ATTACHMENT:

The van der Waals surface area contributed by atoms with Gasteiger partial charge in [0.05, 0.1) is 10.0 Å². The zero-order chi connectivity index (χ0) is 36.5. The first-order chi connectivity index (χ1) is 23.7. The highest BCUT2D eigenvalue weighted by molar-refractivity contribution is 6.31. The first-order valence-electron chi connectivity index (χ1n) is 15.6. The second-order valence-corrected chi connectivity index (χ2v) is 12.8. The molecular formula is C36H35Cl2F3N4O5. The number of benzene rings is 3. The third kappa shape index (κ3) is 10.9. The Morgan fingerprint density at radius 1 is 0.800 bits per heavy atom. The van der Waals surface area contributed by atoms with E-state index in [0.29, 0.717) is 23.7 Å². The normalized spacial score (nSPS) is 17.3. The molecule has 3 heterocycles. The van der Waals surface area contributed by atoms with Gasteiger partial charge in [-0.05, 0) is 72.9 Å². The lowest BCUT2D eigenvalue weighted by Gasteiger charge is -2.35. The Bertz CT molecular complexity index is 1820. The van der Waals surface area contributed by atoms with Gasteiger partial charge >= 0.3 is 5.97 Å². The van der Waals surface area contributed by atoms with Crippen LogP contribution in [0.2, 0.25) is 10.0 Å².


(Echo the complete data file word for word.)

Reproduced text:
The van der Waals surface area contributed by atoms with Gasteiger partial charge in [0.05, 0.1) is 10.0 Å². The zero-order chi connectivity index (χ0) is 36.5. The first-order chi connectivity index (χ1) is 23.7. The highest BCUT2D eigenvalue weighted by molar-refractivity contribution is 6.31. The first-order valence-electron chi connectivity index (χ1n) is 15.6. The second-order valence-corrected chi connectivity index (χ2v) is 12.8. The molecular formula is C36H35Cl2F3N4O5. The number of benzene rings is 3. The third kappa shape index (κ3) is 10.9. The Morgan fingerprint density at radius 1 is 0.800 bits per heavy atom. The van der Waals surface area contributed by atoms with E-state index in [0.29, 0.717) is 23.7 Å². The normalized spacial score (nSPS) is 17.3. The molecule has 3 heterocycles. The van der Waals surface area contributed by atoms with Gasteiger partial charge in [-0.05, 0) is 72.9 Å². The lowest BCUT2D eigenvalue weighted by Gasteiger charge is -2.35. The Bertz CT molecular complexity index is 1820. The van der Waals surface area contributed by atoms with Gasteiger partial charge >= 0.3 is 5.97 Å². The van der Waals surface area contributed by atoms with Crippen LogP contribution in [0.2, 0.25) is 10.0 Å².